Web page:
Buddhist Monks and Monasteries of India: Their History and Their Contribution to Indian Culture

By Sukumar Dutt | Go to book overview

5
The Ācāryas

a. MERGER OF PERNALALITIES: AŚVAGHOSA, AND VASUBANDHU
IN the roll of the first generation of Mahāyānist schoolmen and philosophers who are known as Ācāryas or 'Śāstra-masters', the outstanding names are: Aśvaghoṣa, the two brothers Asaṅga and Vasubandhu, Dinnāga, Nāgārjuna, Kumāralabdha, Buddhapālita and Bhāvaviveka (or Bhāvya). In respect of at least three of them, of pre-eminent position, the phenomenon we have referred to as 'merger of personalities' is evident. AŚVAGHOSA is perhaps the most venerable name among the ācāryas. The legend about him (both Chinese and Tibetan) is that he played a most important part in the 'council' convened by Kaniṣka, which, according to Tibetan legend, was the first great gathering in Buddhist history of Bodhisattvas--the first Mahāyānist council. Aśvaghoṣa was among the assembled Bodhisattvas and his literary genius was availed of for precise and effective formulation of the doctrines arrived at by the council. The legend thus points to the reign of Kaniṣka ( first or second century AD) as the time of his advent, though there are other legends that assign him to a later period.1His name became a 'prestige name': in the Chinese and Tibetan canonical collections a large number of Mahāyānist works, different in kind and diverse in character, are fathered on him. They are highly esteemed by Mahāyānists:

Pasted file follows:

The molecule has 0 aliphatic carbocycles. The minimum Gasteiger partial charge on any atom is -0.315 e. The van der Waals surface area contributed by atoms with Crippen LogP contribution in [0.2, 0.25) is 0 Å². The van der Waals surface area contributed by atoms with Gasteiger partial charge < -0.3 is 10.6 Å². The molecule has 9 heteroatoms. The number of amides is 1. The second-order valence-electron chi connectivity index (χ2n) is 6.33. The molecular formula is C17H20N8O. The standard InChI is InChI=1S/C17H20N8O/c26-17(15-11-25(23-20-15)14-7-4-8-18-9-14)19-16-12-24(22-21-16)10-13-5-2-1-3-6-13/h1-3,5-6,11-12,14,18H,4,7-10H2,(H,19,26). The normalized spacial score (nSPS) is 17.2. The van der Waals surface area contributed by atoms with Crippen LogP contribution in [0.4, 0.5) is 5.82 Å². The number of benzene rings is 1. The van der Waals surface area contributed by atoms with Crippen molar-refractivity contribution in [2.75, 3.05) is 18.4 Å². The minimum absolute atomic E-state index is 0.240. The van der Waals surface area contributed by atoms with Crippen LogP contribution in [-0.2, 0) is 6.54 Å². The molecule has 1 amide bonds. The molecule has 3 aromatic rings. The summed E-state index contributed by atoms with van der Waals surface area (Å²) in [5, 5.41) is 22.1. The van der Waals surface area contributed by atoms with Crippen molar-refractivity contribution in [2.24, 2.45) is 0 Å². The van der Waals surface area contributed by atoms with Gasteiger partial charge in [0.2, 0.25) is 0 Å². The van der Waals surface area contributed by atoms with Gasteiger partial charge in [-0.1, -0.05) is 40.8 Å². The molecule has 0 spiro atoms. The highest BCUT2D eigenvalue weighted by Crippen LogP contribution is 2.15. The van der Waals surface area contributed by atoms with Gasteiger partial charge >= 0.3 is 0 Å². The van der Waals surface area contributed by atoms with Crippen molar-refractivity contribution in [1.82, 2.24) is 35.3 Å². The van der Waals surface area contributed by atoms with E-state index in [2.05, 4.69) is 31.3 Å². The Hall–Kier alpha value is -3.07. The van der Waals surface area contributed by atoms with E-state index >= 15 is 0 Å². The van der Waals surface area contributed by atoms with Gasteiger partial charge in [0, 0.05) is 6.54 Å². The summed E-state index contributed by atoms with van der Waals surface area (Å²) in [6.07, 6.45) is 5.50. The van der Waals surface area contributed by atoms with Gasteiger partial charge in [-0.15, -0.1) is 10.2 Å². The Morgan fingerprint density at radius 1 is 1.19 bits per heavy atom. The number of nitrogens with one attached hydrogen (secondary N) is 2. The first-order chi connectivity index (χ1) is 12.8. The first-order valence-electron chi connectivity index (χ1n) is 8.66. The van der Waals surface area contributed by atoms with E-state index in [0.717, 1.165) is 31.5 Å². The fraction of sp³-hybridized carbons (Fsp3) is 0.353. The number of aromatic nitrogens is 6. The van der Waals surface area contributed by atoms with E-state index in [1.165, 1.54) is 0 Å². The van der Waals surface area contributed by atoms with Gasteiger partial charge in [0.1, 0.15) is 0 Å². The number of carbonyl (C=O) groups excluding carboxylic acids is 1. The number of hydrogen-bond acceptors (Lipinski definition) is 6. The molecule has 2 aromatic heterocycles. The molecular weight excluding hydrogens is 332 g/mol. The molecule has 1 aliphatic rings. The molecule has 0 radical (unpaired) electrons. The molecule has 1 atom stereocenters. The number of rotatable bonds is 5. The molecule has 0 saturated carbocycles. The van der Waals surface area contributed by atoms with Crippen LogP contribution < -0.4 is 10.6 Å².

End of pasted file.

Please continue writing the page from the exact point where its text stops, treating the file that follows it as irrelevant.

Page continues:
1. Treatises on the Mahāyāna:
A. Mahāyāna-śraddhotpāda
B. Sūtrālaṅikara-śāstra
C. Gaṇḍistotra, and a large number of minor works.
2. Epic poems:
D. Buddha-caritam
E. Saundarānanda-Kāvya
3. Dramatic work:
F. Śāriputra-prakaraṇa
____________________
1
The Chinese and Tibetan legends of AŚaghosa are summarised in Susuki Awakening of Faith, etc. pp. 2-32. One of these legends (Chinese) speaks of six Aśvaghoṣas (Ibid, p. 6) who flourished at different times.

-277-

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